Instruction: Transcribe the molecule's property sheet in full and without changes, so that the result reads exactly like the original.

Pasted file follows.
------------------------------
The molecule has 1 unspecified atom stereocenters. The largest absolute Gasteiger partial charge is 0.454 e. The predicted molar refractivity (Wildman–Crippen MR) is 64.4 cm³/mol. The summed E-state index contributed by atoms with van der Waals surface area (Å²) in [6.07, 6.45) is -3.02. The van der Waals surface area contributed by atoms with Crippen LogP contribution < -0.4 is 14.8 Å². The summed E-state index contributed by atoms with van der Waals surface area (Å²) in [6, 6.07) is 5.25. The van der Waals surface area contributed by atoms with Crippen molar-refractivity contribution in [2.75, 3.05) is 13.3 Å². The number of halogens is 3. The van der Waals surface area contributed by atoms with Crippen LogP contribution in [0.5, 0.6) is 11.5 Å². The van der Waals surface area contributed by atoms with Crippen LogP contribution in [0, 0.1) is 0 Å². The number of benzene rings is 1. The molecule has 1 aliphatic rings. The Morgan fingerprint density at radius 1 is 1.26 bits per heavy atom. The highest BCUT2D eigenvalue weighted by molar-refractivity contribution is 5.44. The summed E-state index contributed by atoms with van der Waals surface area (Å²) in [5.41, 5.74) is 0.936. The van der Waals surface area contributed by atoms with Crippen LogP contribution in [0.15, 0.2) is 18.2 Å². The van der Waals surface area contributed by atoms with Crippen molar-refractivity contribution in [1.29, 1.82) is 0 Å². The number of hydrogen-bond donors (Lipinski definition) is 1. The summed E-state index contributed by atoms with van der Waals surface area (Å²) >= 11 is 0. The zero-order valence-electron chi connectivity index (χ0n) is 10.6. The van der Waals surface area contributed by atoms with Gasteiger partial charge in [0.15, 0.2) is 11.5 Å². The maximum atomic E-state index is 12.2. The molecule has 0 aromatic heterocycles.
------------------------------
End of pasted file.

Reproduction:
The molecule has 1 unspecified atom stereocenters. The largest absolute Gasteiger partial charge is 0.454 e. The predicted molar refractivity (Wildman–Crippen MR) is 64.4 cm³/mol. The summed E-state index contributed by atoms with van der Waals surface area (Å²) in [6.07, 6.45) is -3.02. The van der Waals surface area contributed by atoms with Crippen LogP contribution < -0.4 is 14.8 Å². The summed E-state index contributed by atoms with van der Waals surface area (Å²) in [6, 6.07) is 5.25. The van der Waals surface area contributed by atoms with Crippen molar-refractivity contribution in [2.75, 3.05) is 13.3 Å². The number of halogens is 3. The van der Waals surface area contributed by atoms with Crippen LogP contribution in [0.5, 0.6) is 11.5 Å². The van der Waals surface area contributed by atoms with Crippen LogP contribution in [0, 0.1) is 0 Å². The number of benzene rings is 1. The molecule has 1 aliphatic rings. The Morgan fingerprint density at radius 1 is 1.26 bits per heavy atom. The highest BCUT2D eigenvalue weighted by molar-refractivity contribution is 5.44. The summed E-state index contributed by atoms with van der Waals surface area (Å²) in [5.41, 5.74) is 0.936. The van der Waals surface area contributed by atoms with Crippen LogP contribution in [0.15, 0.2) is 18.2 Å². The van der Waals surface area contributed by atoms with Crippen molar-refractivity contribution in [1.29, 1.82) is 0 Å². The number of hydrogen-bond donors (Lipinski definition) is 1. The summed E-state index contributed by atoms with van der Waals surface area (Å²) >= 11 is 0. The zero-order valence-electron chi connectivity index (χ0n) is 10.6. The van der Waals surface area contributed by atoms with Gasteiger partial charge in [0.15, 0.2) is 11.5 Å². The maximum atomic E-state index is 12.2. The molecule has 0 aromatic heterocycles.